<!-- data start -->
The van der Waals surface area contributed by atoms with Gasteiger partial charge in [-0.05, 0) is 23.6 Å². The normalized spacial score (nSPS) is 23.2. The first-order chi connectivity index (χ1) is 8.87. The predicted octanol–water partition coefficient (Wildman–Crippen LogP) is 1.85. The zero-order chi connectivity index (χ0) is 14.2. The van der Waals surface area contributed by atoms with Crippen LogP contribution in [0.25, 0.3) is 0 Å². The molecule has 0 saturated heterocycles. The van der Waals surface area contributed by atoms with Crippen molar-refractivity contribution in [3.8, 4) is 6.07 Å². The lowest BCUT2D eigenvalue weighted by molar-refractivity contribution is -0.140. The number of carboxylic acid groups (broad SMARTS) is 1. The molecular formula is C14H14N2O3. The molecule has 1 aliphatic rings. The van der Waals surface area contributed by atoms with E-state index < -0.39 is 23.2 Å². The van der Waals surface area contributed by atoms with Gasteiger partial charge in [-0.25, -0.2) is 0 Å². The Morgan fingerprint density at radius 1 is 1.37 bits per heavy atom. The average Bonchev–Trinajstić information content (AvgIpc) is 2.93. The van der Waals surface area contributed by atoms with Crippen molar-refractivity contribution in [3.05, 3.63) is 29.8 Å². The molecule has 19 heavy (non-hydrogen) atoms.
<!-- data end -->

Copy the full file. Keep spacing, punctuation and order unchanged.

The van der Waals surface area contributed by atoms with Gasteiger partial charge in [-0.05, 0) is 23.6 Å². The normalized spacial score (nSPS) is 23.2. The first-order chi connectivity index (χ1) is 8.87. The predicted octanol–water partition coefficient (Wildman–Crippen LogP) is 1.85. The zero-order chi connectivity index (χ0) is 14.2. The van der Waals surface area contributed by atoms with Crippen LogP contribution in [0.25, 0.3) is 0 Å². The molecule has 0 saturated heterocycles. The van der Waals surface area contributed by atoms with Crippen molar-refractivity contribution in [3.8, 4) is 6.07 Å². The lowest BCUT2D eigenvalue weighted by molar-refractivity contribution is -0.140. The number of carboxylic acid groups (broad SMARTS) is 1. The molecular formula is C14H14N2O3. The molecule has 1 aliphatic rings. The van der Waals surface area contributed by atoms with E-state index < -0.39 is 23.2 Å². The van der Waals surface area contributed by atoms with Gasteiger partial charge in [-0.25, -0.2) is 0 Å². The Morgan fingerprint density at radius 1 is 1.37 bits per heavy atom. The average Bonchev–Trinajstić information content (AvgIpc) is 2.93. The van der Waals surface area contributed by atoms with Crippen molar-refractivity contribution in [3.05, 3.63) is 29.8 Å². The molecule has 19 heavy (non-hydrogen) atoms.